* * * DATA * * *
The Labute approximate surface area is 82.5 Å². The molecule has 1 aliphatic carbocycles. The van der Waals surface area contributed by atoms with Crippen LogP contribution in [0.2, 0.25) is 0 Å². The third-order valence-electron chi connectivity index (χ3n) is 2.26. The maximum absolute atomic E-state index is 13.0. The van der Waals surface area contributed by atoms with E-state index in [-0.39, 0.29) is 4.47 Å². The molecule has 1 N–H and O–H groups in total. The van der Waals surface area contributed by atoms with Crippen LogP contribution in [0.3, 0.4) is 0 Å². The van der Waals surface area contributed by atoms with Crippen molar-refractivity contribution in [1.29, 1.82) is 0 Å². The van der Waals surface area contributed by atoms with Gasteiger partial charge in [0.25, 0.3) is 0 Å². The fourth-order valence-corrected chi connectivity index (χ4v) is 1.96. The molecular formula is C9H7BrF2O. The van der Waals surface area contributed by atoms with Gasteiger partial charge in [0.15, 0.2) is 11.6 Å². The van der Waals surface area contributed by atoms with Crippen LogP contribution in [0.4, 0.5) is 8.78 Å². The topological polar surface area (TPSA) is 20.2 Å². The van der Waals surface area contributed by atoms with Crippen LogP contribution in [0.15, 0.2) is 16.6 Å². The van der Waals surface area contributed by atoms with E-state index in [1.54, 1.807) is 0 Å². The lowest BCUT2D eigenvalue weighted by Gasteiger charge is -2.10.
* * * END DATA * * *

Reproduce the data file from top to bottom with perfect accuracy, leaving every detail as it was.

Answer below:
The Labute approximate surface area is 82.5 Å². The molecule has 1 aliphatic carbocycles. The van der Waals surface area contributed by atoms with Crippen LogP contribution in [0.2, 0.25) is 0 Å². The third-order valence-electron chi connectivity index (χ3n) is 2.26. The maximum absolute atomic E-state index is 13.0. The van der Waals surface area contributed by atoms with E-state index in [-0.39, 0.29) is 4.47 Å². The molecule has 1 N–H and O–H groups in total. The van der Waals surface area contributed by atoms with Crippen LogP contribution in [0.3, 0.4) is 0 Å². The van der Waals surface area contributed by atoms with Crippen molar-refractivity contribution in [1.29, 1.82) is 0 Å². The van der Waals surface area contributed by atoms with Gasteiger partial charge in [0.25, 0.3) is 0 Å². The fourth-order valence-corrected chi connectivity index (χ4v) is 1.96. The molecular formula is C9H7BrF2O. The van der Waals surface area contributed by atoms with Gasteiger partial charge in [0.15, 0.2) is 11.6 Å². The van der Waals surface area contributed by atoms with Crippen LogP contribution in [0.4, 0.5) is 8.78 Å². The topological polar surface area (TPSA) is 20.2 Å². The van der Waals surface area contributed by atoms with Crippen LogP contribution in [0.15, 0.2) is 16.6 Å². The van der Waals surface area contributed by atoms with E-state index in [1.54, 1.807) is 0 Å². The lowest BCUT2D eigenvalue weighted by Gasteiger charge is -2.10.